• Provide physical activities to meet their skill levels.
  • Give clear descriptions about how to be involved in 4-H Cloverbuds.
  • Help them develop friendships.
  • Encourage them to collect things.

Characteristics of Ages 9 to 11


  • Experience steady increases in large muscle development, strength, balance, and coordination.
  • Quite active with boundless energy.
  • Sexes mature at differing rates. Girls typically mature faster than boys, and some may be entering puberty.
  • Increasing in manual dexterity, small muscle coordination.


  • Generally see adults as authority.
  • Follow rules out of respect for authority.
  • Feel loyal to the club. Enjoy code language and passwords.
  • Identify with same sex group and may prefer to be with members of the same sex.
  • Prefer working in groups in cooperative activities.
  • Expand and use reasoning skills to solve problems, negotiate, and compromise with peers.


  • View right behavior as “obeying” rules set by those in power.
  • Accept parent/family beliefs.
  • Admire and imitate older boys and girls.
  • Developing decision-making skills.
  • Taking some responsibility for own actions.
  • Emphasize similarities between self and friend(s).
  • Beginning to question parental authority.
  • Look to adults for guidance and approval.
  • Need involvement with a caring adult.
  • Find comparisons with the success of others difficult and eroding of self-confidence.


  • Vary greatly in academic abilities, interests, and reasoning skills.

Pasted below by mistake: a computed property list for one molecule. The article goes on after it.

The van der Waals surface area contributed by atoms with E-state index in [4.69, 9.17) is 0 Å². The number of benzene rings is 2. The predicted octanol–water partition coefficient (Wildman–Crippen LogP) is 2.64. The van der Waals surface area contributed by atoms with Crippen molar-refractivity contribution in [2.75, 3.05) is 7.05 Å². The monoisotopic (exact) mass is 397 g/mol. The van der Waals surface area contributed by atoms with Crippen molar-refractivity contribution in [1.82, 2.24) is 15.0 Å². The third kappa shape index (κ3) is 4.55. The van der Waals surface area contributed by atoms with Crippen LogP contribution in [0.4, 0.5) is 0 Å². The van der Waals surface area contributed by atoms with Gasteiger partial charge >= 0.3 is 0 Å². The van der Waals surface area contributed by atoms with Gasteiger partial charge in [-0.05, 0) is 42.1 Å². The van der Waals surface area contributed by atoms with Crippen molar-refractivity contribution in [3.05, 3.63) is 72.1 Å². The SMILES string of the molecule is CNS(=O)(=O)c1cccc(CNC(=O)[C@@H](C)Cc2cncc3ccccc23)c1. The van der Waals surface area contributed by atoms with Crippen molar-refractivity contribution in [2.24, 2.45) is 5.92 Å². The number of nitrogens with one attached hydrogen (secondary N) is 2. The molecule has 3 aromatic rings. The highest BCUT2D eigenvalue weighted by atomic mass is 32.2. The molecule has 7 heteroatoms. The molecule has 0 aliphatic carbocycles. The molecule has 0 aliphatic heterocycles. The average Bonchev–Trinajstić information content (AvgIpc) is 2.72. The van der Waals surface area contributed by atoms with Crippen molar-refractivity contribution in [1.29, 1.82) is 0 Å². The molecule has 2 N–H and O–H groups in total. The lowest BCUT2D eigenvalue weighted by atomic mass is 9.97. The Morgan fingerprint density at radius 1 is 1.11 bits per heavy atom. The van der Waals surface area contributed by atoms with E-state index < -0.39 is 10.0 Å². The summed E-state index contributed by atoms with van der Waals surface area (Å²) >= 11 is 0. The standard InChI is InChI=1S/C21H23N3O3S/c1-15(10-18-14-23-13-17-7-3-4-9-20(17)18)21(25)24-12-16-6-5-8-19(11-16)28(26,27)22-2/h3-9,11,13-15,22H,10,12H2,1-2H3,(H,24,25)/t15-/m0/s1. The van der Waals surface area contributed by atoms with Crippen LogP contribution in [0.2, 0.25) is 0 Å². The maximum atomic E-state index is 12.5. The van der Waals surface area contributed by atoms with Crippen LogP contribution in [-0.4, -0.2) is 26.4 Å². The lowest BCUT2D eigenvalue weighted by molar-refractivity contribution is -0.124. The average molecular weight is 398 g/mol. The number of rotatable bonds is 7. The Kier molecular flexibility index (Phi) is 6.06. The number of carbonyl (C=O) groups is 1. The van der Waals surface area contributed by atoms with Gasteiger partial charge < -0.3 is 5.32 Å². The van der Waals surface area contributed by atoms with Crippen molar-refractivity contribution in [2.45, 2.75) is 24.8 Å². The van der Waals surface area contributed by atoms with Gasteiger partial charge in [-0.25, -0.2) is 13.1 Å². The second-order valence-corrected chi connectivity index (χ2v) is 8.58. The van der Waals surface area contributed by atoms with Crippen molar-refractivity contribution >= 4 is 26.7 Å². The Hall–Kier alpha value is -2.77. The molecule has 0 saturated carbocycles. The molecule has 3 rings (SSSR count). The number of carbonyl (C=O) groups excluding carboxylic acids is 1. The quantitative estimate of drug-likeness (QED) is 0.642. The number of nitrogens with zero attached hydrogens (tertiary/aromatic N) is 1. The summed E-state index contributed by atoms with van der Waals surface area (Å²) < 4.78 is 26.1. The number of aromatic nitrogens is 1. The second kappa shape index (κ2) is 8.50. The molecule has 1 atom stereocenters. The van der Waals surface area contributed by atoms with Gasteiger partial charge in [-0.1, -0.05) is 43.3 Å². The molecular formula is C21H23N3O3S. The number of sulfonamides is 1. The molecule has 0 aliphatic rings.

• Have increased attention span but have many interests that change rapidly.
  • Are beginning to think logically and symbolically. Still prefer concrete ideas.
  • Judge ideas in absolutes: right or wrong, fabulous or disgusting, and such. Do not tolerate much middle ground.
  • Are learning to use good judgment.
  • Want to use their skills to explore and investigate the world.
  • Have interests in collections and hobbies.
  • May express feelings through creative writing.

Implications/What You Can Do with Ages 9 to 11

  • Offer activities that involve a lot of physical movement.
  • Avoid planning programs that require children to sit still for long periods of time.
  • Avoid field trips that require long periods of time sitting in a car or bus.
  • Incorporate craft projects in the program. They will be enjoyed now that small muscle structures are better developed.
  • Involve youth in generating ideas and options about the activities they will participate in and the decisions the group needs to make.
  • Offer a variety of short-term experiences that help them explore many interests.
  • Provide active experiences in their world, such as nature walks and short trips to significant sites.
  • Provide short periods of time to talk about their thoughts and reactions to activities to help them recognize what they have learned from their experiences.
  • Make sure rules of participation are posted and understood by everyone in the group and that the rules are monitored and enforced fairly.
  • Offer lots of opportunities to do things in groups, and provide feedback on successes in relationship skills.
    Help them form groups/clubs with common interests. Collecting ball cards, stamps, bugs, rocks, buttons, and such could be common ground.
  • Incorporate uniforms, badges, and such that identify the group when appropriate.
  • Ask older teens to take leadership roles in working with this age group in teaching, coaching, and other assistance roles.
  • Make sure everyone in the group knows and understands the rules for participation.
  • Monitor the rules fairly, holding all children equally accountable.
  • Provide correction quietly, one-on-one, in a caring and consistent manner.
  • Use curriculum materials designed to help youth explore their own uniqueness and accomplishments.